sun 26/02/2017

To Walk Invisible, BBC One | reviews, news & interviews

To Walk Invisible, BBC One

To Walk Invisible, BBC One

Subtle but brilliant depiction of the Brontë sisters

Anne (Charlie Murphy), Emily (Chloe Pirrie) and Charlotte (Finn Atkins)

Yorkshire-born screenwriter Sally Wainwright has carved a distinguished niche for herself as chronicler of that brooding, beautiful region’s social and familial dramas. After the romance of Last Tango in Halifax and the gritty panorama of Happy Valley, she has settled on perhaps the quintessential troubled Yorkshire family, with awesome bleakness on the side: the Brontës.

Despite a difference of 150 years in setting, To Walk Invisible is not only a seamless progression from Wainwright’s previous work, but the story comes, ready-made, both achingly sad and also driven by a passion that can’t fail to uplift. Much like one of the sisters’ novels, in fact. So while the source material is already very rich, the narrative has been sculpted to perfection, with the sisters’ rise counterbalanced so poignantly by their brother Branwell’s decline to first alcoholism, then tuberculosis.

Another star of the Brontës’ fiction, the countryside, only made brief appearances 

Patrick Brontë (Jonathan Pryce), the learned, kindly, and immensely long-suffering father, spoiled his only son Branwell (Adam Nagaitis, pictured below, manhandled by a bailiffterribly, such that the younger man’s vanity undermined the discipline necessary for developing his own artistic abilities. The sisters, meanwhile, looked after Branwell, ran the house, and lived for themselves the humiliation and furiously frustrated desire for expression that nurtures so much great art. Although the film doesn’t shout about its feminism, it’s both a riveting account of three female geniuses, who collaborated as young writers to build a career, and a damning portrayal of the complacent and indulged men around them.

Nor was the contrast of productive sisters and wastrel brother purely about artistic poise. First-hand experience of Branwell’s alcoholic decline was an important source, as Anne confided to Emily, for the character of Arthur Huntingdon in The Tenant of Wildfell Hall, generally considered the first sustained feminist fiction. The drunken dissipation of Hindley in Wuthering Heights is another likely instance of Branwell’s influence.

Adam Nagaitis as Branwell BronteAs poignant, though, and probably a more important cause of the sisters’ rage for recognition, was the Rev Patrick’s condescension and unwitting neglect of their own creative and intellectual lives. The scenes in which the sisters sat mute during his indulgent addresses about Branwell’s faltering creative career were beautifully understated tableaux of pain. And surely no one could watch dry-eyed when Charlotte astonished him with the revelation that Currer Bell was her nom-de-plume (“It can’t be you - he’s famous!” he stammered.)

Ironically, part of the sisters’ original motive for becoming professional novelists was to secure their financial independence in case their father died (and the Church reclaimed the house, in that familiar nightmare of the pre-modern spinster), but the father outlived his wife and all six children, dying in 1861, aged 84. The film ended with Branwell’s death (followed a tragically short period after by Anne and Emily). To close there made dramatic sense, though a glimpse of Rev Patrick’s thoughts, as he looked back on a life crammed with triumph and tragedy, would also have been fascinating. (Jonathan Pryce with Finn Atkins, pictured below.)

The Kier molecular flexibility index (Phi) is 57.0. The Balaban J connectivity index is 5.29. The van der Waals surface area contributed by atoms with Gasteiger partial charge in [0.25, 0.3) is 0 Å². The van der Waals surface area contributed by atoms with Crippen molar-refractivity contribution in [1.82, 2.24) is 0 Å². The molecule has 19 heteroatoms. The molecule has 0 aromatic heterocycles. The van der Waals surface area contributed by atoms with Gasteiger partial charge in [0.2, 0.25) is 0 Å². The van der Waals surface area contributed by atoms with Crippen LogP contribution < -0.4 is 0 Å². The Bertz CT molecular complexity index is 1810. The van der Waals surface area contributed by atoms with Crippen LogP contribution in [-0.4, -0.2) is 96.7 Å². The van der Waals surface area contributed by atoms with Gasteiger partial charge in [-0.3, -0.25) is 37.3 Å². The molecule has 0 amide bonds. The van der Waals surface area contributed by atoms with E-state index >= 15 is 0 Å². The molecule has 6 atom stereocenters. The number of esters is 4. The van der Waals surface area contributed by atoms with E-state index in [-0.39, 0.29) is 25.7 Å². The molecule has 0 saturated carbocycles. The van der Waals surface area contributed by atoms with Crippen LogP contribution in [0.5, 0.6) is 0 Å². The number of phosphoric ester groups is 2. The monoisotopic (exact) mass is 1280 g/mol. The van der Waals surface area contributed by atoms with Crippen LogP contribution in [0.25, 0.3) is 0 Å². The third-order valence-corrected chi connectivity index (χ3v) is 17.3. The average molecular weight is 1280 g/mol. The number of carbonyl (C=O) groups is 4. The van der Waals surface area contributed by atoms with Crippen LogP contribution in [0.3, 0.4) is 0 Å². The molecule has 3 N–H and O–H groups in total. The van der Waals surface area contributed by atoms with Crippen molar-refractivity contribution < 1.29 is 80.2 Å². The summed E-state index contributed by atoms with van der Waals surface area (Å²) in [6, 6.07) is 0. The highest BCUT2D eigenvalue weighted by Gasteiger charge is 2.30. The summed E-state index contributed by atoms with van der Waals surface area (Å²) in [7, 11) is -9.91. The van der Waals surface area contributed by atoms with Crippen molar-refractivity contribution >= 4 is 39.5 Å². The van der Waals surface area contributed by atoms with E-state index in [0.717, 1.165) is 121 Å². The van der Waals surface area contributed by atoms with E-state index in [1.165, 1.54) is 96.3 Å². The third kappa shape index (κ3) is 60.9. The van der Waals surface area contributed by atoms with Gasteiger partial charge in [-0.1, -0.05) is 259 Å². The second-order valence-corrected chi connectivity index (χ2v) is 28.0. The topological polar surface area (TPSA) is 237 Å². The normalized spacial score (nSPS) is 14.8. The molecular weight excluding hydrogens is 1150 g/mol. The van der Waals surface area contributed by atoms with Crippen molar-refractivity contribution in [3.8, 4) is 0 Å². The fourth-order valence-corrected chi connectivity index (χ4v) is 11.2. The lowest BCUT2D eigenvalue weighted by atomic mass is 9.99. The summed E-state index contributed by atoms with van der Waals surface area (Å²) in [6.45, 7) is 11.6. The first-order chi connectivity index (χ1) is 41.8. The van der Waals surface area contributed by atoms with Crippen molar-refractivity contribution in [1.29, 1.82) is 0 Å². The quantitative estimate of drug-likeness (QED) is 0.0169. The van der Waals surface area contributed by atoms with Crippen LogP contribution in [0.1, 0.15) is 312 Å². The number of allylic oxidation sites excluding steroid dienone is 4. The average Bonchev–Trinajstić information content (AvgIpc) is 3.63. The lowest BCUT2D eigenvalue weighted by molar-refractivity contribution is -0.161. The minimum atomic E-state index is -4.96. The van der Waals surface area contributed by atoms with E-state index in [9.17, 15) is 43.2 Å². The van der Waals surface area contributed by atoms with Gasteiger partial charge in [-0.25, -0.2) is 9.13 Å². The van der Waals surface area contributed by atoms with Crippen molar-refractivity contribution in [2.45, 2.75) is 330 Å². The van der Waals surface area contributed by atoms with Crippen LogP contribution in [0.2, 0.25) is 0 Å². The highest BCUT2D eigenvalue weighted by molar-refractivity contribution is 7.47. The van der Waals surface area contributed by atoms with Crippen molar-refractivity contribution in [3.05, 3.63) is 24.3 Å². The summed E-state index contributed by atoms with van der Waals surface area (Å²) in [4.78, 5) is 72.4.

Such strong roles and a taut script were a gift to the actors. Of particular interest was the contrast between the feisty, family-centred Emily (Chloe Pirrie) and the cooler, career-focused dedication of Finn Atkins’ Charlotte. Another star of the Brontës’ fiction, the countryside, only made brief appearances, and it would have been interesting to find out more about how the solitude, space and quiet became an invaluable part of the writers’ lives and works.  

Otherwise, the only jarring note was the ending, which faded to Haworth Parsonage as it is today, all cream tea and Christmas cards. The purpose, presumably to ground the setting in our present-day appreciation of the sisters’ work, was fine and sensible, but the effect couldn’t help but be anticlimactic, after such a tense and finely-poised tragedy. Some montage of the myriad modern adaptations of the Brontës’ work, from Kate Bush’s song "Wuthering Heights" to Charlotte Gainsbourg as Jane Eyre, might have made the same point in a more elegant way, and reminded us that from this bleak, if inspiring place, three literary geniuses arose. Their influence still towers over the creative scene today.

@matthewwrighter

The sisters’ rise is counterbalanced so poignantly by Branwell’s decline

rating

Editor Rating: 
4
Average: 4 (1 vote)

Share this article

Comments

If.people whisper, we need to be able to hear what they say.

This was a beautifully paced, unsentimental drama, with terrific performances all round. Five stars please. The sound problems are not due to whispering but the balance between speech/music/FX which really should have been corrected. Do the ten year olds who run telly now not bother with tech reviews any more?

Add comment

Subscribe to theartsdesk.com

Thank you for continuing to read our work on theartsdesk.com. For unlimited access to every article in its entirety, including our archive of more than 10,000 pieces, we're asking for £2.95 per month or £25 per year. We feel it's a very good deal, and hope you do too.

To take an annual subscription now simply click here.

And if you're looking for that extra gift for a friend or family member, why not treat them to a theartsdesk.com gift subscription?

newsletter

Get a weekly digest of our critical highlights in your inbox each Thursday!

Simply enter your email address in the box below

View previous newsletters